Unicure, Inc. v. Nelson, 502 F. Supp. 284 (W.D.N.Y. 1980)

US District Court for the Western District of New York - 502 F. Supp. 284 (W.D.N.Y. 1980)
November 10, 1980

502 F. Supp. 284 (1980)

UNICURE, INC., Plaintiff,
Jeremy D. NELSON, Individually and d/b/a Creative Custom Packaging, Michael C. Filippelli, P T C International USA, Inc., Peter T. Underwood, and P. T. Chemicals, Ltd., Defendants.

Civ. No. 79-681.

United States District Court, W. D. New York.

November 10, 1980.

*285 Phillips, Lytle, Hitchcock, Blaine & Huber, Buffalo, N.Y., Beveridge, DeGrandi, Kline & Lunsford, Atlanta, Ga., of counsel, P. Michael Lynch, III and George T. Lamb, Corporate Attys., Unicure, Inc., Norcross, Ga., for plaintiff.

John H. Stenger and David J. Calverley, Jaeckle, Fleischmann & Mugel, Buffalo, N.Y., for defendants Nelson and Filippelli.


ELFVIN, District Judge.

Plaintiff seeks redress for alleged trademark infringement and unfair competition in violation of the Lanham Act, 15 U.S.C. §§ 1114 and 1125, and breach of various principles of state law. Defendants Nelson and Filippelli have moved for summary judgment dismissing the Complaint against them. Plaintiff has moved to amend the Complaint to add Onyx Distributors Co. ("Onyx") and Trafalger Industries of Canada, Ltd. ("Trafalger") as defendants, to adjourn trial pending discovery against Onyx and Trafalger and for a trial by jury.

Plaintiff is a New York corporation formed in 1972 with its principal place of business in Georgia. Since 1973 plaintiff has engaged in the business of manufacturing and selling hair conditioner and shampoo under the trademark "Unicure." Unicure was registered as a trademark with the United States Patent Office under Registration Numbers 981,692, issued April 2, 1974, and 1,044,584 and 1,044,585, issued July 27, 1976. Plaintiff acquired the exclusive right to the use of said trademark in the United States in a complex series of transactions involving Richard Tucker ("Tucker"), President and majority shareholder of plaintiff, and several other companies.[1]

Nelson is a resident of Toronto, Ontario and is President of Trafalger. Trafalger is an Ontario corporation that engages in the manufacture and sale of Unicure hair products through a division known as Canadian *286 Custom Packaging. According to Nelson's affidavit dated September 14, 1979, Trafalger conducts such business in Canada and certain other countries, not including the United States, pursuant to an agreement with Grodan Holdings, Ltd.[2] Nelson was a director of plaintiff from April 30, 1976 to February 22, 1977.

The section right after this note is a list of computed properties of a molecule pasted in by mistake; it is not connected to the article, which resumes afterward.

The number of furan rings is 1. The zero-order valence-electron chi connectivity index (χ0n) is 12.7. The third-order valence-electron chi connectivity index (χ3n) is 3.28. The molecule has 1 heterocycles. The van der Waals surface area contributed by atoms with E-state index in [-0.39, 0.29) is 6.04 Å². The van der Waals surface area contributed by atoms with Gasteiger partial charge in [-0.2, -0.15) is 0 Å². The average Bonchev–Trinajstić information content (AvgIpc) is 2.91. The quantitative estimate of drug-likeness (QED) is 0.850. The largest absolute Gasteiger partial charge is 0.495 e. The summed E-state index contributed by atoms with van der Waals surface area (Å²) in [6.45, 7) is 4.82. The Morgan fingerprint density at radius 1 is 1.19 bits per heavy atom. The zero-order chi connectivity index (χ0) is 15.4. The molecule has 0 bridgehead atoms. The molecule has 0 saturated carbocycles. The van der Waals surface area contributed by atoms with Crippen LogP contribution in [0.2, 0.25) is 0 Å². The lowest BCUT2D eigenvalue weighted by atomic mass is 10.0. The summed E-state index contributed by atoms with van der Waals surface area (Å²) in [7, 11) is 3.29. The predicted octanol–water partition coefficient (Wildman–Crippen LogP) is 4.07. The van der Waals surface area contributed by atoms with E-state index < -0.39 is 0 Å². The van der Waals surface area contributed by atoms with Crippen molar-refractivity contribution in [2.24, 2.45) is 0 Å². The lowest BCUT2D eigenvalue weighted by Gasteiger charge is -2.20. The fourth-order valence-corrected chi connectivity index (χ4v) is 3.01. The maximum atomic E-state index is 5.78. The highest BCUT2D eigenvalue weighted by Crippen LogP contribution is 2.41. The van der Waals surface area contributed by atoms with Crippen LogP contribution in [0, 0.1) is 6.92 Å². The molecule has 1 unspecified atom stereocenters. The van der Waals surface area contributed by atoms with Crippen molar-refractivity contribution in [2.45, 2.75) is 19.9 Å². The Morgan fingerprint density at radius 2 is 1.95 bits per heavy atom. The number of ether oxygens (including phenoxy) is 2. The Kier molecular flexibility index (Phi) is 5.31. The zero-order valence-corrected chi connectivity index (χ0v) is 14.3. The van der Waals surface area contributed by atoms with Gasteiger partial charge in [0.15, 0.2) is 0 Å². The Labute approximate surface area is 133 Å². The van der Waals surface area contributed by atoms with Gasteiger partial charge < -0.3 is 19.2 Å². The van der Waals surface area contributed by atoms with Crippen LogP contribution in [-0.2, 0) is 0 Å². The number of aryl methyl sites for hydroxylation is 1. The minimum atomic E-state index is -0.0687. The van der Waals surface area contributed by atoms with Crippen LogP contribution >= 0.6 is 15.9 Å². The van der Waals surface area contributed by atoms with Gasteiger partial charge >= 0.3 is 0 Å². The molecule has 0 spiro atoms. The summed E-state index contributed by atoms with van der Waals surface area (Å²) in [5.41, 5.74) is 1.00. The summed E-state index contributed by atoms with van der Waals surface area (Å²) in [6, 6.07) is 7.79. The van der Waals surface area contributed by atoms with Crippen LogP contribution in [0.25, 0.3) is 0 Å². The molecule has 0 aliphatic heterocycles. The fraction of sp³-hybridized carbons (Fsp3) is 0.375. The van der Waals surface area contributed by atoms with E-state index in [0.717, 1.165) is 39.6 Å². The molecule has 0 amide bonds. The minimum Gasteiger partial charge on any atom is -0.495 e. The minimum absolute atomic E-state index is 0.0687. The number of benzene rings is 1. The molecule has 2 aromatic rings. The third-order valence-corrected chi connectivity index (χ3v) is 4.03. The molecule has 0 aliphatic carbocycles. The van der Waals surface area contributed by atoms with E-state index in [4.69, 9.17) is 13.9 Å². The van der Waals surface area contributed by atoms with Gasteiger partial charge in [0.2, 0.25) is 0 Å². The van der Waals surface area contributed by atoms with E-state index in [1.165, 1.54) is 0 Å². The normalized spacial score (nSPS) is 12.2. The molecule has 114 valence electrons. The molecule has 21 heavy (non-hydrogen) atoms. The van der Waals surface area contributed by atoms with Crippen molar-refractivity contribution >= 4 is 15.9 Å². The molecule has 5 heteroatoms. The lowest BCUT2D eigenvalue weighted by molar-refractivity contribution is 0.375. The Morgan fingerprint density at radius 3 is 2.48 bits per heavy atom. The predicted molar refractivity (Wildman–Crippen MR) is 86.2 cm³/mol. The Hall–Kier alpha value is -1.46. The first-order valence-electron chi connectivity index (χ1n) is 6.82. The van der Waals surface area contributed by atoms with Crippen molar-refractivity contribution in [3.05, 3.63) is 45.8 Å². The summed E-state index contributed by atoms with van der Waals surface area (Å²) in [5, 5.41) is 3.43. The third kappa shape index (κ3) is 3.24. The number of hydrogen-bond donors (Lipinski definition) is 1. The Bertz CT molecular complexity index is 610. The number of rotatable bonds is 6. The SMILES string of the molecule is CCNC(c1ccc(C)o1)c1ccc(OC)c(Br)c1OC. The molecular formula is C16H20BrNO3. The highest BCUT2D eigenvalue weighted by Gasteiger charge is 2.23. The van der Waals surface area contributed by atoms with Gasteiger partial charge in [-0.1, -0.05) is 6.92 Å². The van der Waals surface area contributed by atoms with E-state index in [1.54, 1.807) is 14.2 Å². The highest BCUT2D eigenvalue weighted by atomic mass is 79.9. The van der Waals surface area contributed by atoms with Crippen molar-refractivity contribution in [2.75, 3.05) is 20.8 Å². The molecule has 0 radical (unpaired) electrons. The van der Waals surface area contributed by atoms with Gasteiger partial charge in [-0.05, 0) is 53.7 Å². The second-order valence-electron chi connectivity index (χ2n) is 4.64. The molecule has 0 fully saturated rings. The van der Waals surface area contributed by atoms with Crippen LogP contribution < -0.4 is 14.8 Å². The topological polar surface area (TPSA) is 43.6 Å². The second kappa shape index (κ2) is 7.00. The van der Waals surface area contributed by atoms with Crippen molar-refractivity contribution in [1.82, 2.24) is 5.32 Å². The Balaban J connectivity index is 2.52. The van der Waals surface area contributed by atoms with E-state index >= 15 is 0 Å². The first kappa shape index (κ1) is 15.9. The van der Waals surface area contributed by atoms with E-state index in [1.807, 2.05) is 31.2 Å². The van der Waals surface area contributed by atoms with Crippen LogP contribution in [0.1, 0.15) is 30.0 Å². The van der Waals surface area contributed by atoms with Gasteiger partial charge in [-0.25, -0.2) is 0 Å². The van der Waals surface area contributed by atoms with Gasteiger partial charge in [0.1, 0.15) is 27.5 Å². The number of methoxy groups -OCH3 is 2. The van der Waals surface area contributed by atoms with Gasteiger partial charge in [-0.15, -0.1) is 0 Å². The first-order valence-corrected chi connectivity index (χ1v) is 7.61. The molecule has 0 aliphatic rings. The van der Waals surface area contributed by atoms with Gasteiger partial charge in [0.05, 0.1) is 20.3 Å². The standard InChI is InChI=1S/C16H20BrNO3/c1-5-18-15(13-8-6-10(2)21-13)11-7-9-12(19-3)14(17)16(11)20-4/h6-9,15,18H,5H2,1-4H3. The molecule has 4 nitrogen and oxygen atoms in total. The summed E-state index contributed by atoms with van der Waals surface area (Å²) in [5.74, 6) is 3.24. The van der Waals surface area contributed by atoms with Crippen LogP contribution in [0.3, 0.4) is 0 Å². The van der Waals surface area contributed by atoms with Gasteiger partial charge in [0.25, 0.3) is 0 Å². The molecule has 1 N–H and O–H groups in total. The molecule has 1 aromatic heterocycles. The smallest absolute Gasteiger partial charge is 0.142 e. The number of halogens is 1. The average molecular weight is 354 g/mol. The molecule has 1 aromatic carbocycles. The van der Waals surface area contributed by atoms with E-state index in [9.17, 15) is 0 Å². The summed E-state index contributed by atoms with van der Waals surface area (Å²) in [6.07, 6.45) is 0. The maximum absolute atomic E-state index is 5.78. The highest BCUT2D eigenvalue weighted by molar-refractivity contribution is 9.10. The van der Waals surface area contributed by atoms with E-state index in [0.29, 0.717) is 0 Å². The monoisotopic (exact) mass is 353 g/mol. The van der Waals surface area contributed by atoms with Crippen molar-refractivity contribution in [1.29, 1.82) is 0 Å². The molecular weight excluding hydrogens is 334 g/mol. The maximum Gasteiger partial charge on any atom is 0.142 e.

Filippelli is the manager of a bottling plant on Balmer Road in Youngstown, N.Y. ("the Youngstown plant"). Filippelli's September 14th, 1979 affidavit states that the plant is operated by the defendant P. T. Chemicals Ltd. ("P.T."), a Canadian corporation owned by defendant Peter Underwood ("Underwood").[3]

In May 1979 Nelson agreed to sell Unicure products to Onyx, a Canadian corporation engaged in the import and export business. Nelson states that he informed Onyx that Trafalger's rights to distribute Unicure products were limited. A letter dated May 27, 1979, said to be sent from Nelson to Onyx, is annexed to Nelson's September 14th, 1979 affidavit. The letter lists the countries in which Trafalger held Unicure marketing rights and states that:

"* * * it is imperative that you do not sell Unicure outside the countries listed below, as we do not hold the rights to market the registered trade name Unicure outside these countries * * *.
"Any deviation from the above is entirely your Company's responsibility."

The United States was not included on Nelson's list of permissible countries. Onyx indicated an intent to distribute the Unicure products in France, which was a permissible country.